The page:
Read the following letter of 24th March last from Mr. Secretary BUSHBY :
"To H. TORRENS, Esq.
'Secretary to the Asiatic Society.
• General Department.
• I am directed to acknowledge the receipt of your letter and its enclosure of the 8th instant, and to acquaint you for the information of the Asiatic Society, that the Report of the Officiating Curator of the Society's Museum on the Specimens brought out by Capt. TREMENHEERE, and deposited with the Society for the basis of a Museum of Econoinic Geology, will be transmitted to the Hon'ble the Court of Directors by the next Overland Mail.
• 2d. I am desired to take this opportunity for forwarding to the Asiatic Society the accompanying three specimens of rock from the head of the Pass at the Gurrah Ghât, near Mhow, on the Bombay and Agra road, together with a copy of the letter from Captain J. H. SMYTH, Officiating Supefintendent of the Road, transmitting the specimens to the Military Board.
3d. In respect to the Society's Museum of Economic Geology, the contributions will be obtained gradually by such aids as the Hon'ble the Court of Directors may be enabled to procure, or be pleased to sanction, and by the assistance of private individuals interested in this department of practical science, and by donation or interchanges with other Societies.
• 4th. The influence and correspondence of the Asiatic Society will progressively accomplish these objects.
"5th. The Military Board will be instructed to direct the attention of the executive Officers of public works and roads, to the purposes of the institution of a Museum of Economic Geology, and to cause collections to be made of specimens, and descriptive lists to be sent to them, from which in communication with the Curator of the Society, the valuable and useful parts will be selected for transmission to the Museum at the least possible expence, and in most cases it is hoped, by a proper arrangement, without any charge in excess of the ordinary carriage that would be employed for other public uses. • Fort William,
• I have the honor to be, *24th March, 1841.
*Your most obedient Servant,
G. A. BUSHBY, Secretary to the Government of Bengal.
Secretary to the Military Board, Fort William.
• You will receive by Dak banghy, three specimens of the soil at the head of the Pass at Ghurra Ghat, forwarded to me by Captain KELLNER, superintending the road from
Dewass to Ackberpore. No. 1 abounds in detached masses eight feet below the surface; No. 2 in blocks four to six feet in diameter at the surface, and bedded two to three feet in No.3, which latter is the prevailing stone at the pass, as far as the excavation has as yet been carried.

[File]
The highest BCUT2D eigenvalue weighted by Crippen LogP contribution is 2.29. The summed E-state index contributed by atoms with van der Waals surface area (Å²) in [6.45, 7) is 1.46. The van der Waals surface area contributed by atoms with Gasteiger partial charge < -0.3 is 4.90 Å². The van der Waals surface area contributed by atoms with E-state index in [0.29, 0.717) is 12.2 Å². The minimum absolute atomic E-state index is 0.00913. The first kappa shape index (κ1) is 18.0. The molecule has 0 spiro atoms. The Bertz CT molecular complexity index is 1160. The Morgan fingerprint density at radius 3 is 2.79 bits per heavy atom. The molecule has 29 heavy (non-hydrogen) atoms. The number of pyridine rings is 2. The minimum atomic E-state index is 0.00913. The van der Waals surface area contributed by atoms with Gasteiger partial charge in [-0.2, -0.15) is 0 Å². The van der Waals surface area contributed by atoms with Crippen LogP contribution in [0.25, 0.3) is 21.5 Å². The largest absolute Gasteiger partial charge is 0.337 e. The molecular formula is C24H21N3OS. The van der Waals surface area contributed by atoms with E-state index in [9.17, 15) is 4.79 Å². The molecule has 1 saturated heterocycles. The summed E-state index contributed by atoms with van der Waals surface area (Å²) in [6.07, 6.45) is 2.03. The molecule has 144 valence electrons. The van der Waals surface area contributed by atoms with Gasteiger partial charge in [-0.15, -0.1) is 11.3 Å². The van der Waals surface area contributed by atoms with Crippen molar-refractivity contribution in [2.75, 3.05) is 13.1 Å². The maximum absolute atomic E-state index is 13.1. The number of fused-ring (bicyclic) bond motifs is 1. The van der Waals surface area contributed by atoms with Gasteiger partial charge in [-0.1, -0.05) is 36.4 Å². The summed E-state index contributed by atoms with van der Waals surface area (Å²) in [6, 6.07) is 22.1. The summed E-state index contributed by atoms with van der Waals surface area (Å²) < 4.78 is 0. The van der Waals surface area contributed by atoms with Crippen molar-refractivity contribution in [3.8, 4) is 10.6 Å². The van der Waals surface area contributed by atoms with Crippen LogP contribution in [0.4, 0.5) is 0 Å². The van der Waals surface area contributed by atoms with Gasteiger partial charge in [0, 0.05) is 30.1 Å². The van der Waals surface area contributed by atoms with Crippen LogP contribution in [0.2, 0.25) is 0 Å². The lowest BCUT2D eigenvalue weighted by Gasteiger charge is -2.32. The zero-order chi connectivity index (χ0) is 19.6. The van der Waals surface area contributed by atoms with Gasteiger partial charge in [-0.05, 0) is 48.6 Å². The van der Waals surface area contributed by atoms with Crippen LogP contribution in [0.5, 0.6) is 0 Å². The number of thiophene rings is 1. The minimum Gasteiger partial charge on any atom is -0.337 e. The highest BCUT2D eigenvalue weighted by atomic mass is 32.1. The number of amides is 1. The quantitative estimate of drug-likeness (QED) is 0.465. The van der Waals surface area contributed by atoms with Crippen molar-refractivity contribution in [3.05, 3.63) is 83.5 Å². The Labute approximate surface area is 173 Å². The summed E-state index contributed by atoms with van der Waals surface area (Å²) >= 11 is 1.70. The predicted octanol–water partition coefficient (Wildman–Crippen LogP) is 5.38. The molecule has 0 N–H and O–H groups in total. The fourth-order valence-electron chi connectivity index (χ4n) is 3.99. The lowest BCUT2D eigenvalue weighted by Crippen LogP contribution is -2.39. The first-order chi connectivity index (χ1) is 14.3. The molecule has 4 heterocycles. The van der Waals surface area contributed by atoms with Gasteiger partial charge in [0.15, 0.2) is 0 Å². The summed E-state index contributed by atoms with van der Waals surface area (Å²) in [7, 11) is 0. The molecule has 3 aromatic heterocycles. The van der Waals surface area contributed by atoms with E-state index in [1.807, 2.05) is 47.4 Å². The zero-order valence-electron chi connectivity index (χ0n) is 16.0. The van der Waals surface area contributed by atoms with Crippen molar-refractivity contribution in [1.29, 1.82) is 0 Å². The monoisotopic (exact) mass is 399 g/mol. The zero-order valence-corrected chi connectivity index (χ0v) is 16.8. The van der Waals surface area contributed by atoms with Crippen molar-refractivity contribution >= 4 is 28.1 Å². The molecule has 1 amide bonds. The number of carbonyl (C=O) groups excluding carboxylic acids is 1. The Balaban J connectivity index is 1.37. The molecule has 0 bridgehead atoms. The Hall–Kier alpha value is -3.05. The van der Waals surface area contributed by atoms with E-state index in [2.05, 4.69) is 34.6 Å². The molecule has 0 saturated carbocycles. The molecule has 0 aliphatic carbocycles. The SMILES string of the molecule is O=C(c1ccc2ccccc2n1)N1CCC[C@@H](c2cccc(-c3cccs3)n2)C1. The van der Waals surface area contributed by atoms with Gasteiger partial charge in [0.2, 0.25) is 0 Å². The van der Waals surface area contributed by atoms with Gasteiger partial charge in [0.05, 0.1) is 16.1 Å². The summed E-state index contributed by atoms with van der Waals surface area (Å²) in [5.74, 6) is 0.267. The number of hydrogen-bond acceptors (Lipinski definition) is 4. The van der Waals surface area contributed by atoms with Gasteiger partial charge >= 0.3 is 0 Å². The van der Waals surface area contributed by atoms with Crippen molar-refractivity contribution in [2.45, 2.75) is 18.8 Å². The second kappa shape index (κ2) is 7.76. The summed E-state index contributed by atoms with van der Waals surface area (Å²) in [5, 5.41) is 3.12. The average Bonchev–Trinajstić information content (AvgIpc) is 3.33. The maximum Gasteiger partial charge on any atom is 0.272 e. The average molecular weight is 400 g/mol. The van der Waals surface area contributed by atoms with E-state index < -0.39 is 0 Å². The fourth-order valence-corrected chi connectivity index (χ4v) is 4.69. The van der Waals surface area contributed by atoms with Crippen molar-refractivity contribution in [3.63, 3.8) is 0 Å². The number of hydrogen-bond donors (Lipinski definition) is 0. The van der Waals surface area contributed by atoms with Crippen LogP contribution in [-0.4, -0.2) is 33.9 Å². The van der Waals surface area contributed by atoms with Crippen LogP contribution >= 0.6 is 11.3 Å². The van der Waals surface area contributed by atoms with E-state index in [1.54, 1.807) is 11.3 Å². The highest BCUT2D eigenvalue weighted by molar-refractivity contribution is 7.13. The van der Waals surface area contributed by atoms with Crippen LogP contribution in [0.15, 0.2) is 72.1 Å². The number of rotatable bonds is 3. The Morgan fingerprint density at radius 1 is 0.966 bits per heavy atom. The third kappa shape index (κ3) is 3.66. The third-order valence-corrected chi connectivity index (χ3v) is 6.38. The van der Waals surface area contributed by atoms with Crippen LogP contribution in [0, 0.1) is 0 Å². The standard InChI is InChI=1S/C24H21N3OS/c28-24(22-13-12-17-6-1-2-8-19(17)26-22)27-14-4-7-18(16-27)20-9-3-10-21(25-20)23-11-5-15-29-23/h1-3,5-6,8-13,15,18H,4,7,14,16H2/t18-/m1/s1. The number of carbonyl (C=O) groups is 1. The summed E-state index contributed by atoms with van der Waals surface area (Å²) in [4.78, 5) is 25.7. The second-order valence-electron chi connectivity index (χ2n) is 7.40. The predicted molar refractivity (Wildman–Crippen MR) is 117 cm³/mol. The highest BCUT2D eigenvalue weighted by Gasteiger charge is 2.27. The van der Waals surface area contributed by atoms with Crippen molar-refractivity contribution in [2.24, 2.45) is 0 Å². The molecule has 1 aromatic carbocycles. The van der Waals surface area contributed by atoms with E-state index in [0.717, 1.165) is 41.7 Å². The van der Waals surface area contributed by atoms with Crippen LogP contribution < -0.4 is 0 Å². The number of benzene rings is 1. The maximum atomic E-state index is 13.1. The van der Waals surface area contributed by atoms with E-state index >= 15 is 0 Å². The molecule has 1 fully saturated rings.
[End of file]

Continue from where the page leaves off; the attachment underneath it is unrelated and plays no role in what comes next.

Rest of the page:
I have &c.
(Signed) • J. W. SMYTH, Captain, S&EPREE
Offig. Supt. of the Agra and Bombay Road. *16th Februury, 1841.
(True Copy,) (Signed) •M. MACLEOD, Captain,
· Assist. Offg. Secy. Military Board. (True Copy.)
(Signed) G. A. BUSHBY, • Secretary to the Government of Bengal.'
With reference to the three specimens of rock received with the foregoing letter, read the following report from the Officiating Curator of sth April, 1841, a copy of which was communicated to the Government through Mr. Secretary BUSHBY :
•H. W. TORRENS, Esq.
Secretary, Asiatic Society. "Sir,
*I have to acknowledge receipt of the three specimens of Stone forwarded by Capt. KELLNER, through the Military Board, from the Pass at Ghurra Ghaut, and to say that they are "• No. 1. Hornblende Slate (or Basaltic Hornblende.)
*No. 2. Argillaceous Sandstone, with veins of mica, having a metallic appearance.
No. 3. Felspar Prophyry. I beg to suggest, that if a good series of specimens through the whole line of road, with a plan and elevation, and as many barometrical elevations of the heights of passes, &c. as possible, could be procured, it would be a great addition to our geological knowledge; as we have but very few sections crossing from the NNE. to the SSW. from the valley of the Ganges towards that of the Nurbudda.
• I further suggest that a copy of Capt. Tremenheere's Memoir be sent to Capt. KELLNER, and indeed to all officers in charge of road-making duties. The specimens are for the present placed in the Museum of Economic Geology. Museum,
*I am, Sir, "Sth April, 1841.
Your obedient servant,
•H. PIDDINGTON, Offg. Curator, As. Soc. Museum.
With reference to the 3rd paragraph of Mr. Busuby's letter, a question having been suggested as to the proprietorship of the Museum of Economic Geo. logy, the Meeting were of opinion, that as it was not likely that the Government would ever recall it, that the Asiatic Society be considered virtually the proprietor.
* Specimen too small to determine to which variety belonging.